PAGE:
Tuesday, October 13, 2015

Catching Up and Giveaway Winners!

The past couple weeks have been busy ones and I am so behind on choosing giveaway winners (more on that later). I have been staring down the barrel at being 30 years old (My birthday is on Thursday! Send books - hah!).

My birthday week was kicked off by my amazing family this past weekend. We went out of brunch at a place called The Mad Hatter, which is an Alice in Wonderland themed restaurant/ bar. We did a Harry Potter themed scavenger hunt at the National Gallery of Art. My sisters treated me to a blow out at Dry Bar (oh, when I win the lottery, I'm going there all the time!), then to dinner, then to a night out of dancing in D.C. I had a blast and it was the perfect way to start my birthday week! Next weekend means a surprise trip with my husband! I'm so excited. 

On top of all of that, my little ones will be 6 months old on Friday! I can't believe it. Their personalities are really starting to shine and they seem to get more fun and cuter every day!

I FINALLY have some giveaway winners to announce!



The Sisters of Versailles:
Kara S.

Dream Things True:
Natasha

Cold Feet:
Anne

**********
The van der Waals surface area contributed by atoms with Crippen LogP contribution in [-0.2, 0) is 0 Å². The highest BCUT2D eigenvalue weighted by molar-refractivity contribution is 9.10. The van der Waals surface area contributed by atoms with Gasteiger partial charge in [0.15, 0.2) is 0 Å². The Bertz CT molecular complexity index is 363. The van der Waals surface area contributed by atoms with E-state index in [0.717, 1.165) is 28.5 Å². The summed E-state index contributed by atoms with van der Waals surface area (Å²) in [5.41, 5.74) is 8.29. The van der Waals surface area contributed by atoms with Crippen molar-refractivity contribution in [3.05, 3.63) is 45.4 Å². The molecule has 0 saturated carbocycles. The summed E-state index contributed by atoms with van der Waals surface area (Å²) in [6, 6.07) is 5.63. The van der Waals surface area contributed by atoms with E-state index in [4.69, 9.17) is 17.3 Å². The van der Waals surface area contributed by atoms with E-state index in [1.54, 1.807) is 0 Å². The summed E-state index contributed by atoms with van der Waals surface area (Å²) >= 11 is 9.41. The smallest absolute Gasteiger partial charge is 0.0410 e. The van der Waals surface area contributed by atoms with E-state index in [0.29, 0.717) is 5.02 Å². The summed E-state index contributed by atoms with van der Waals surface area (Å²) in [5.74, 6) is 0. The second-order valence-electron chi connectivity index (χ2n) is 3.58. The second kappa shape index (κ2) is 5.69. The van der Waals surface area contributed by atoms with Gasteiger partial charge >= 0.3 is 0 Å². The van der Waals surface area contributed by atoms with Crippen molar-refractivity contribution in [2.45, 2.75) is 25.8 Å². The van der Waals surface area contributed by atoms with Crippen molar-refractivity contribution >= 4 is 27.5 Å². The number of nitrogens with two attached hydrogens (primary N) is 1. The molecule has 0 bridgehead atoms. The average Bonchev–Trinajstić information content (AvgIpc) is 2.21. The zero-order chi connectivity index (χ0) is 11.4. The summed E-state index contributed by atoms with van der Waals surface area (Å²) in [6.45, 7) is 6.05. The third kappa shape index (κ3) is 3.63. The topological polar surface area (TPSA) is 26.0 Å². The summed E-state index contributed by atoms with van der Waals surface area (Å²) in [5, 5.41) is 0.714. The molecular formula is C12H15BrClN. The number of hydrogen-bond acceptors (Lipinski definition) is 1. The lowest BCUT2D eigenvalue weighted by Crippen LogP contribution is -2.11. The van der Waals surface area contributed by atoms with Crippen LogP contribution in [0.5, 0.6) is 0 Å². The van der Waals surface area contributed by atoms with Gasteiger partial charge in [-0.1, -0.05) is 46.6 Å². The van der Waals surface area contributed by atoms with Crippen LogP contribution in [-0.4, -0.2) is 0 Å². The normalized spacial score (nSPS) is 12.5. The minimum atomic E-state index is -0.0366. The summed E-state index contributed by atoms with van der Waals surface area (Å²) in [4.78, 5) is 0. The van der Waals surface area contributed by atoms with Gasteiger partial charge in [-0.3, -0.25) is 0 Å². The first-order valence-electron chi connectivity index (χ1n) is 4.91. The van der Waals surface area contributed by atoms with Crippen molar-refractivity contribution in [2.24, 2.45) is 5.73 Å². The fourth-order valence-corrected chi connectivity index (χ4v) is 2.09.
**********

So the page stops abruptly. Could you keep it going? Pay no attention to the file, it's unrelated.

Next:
The Debt of Tamar: 
Jennifer C. 
Meredith M. 

Review: Shadow on the Crown by Patricia Bracewell

Title: Shadow on the Crown
Author: Patricia Bracewell
Format: Hardcover
Publisher: Viking
Publish Date: February 1, 2013
Source: Library



What's the Story?:

From Goodreads.com: "A rich tale of power and forbidden love revolving around a young medieval queen In 1002, fifteen--year-old Emma of Normandy crosses the Narrow Sea to wed the much older King Athelred of England, whom she meets for the first time at the church door. Thrust into an unfamiliar and treacherous court, with a husband who mistrusts her, stepsons who resent her and a bewitching rival who covets her crown, Emma must defend herself against her enemies and secure her status as queen by bearing a son.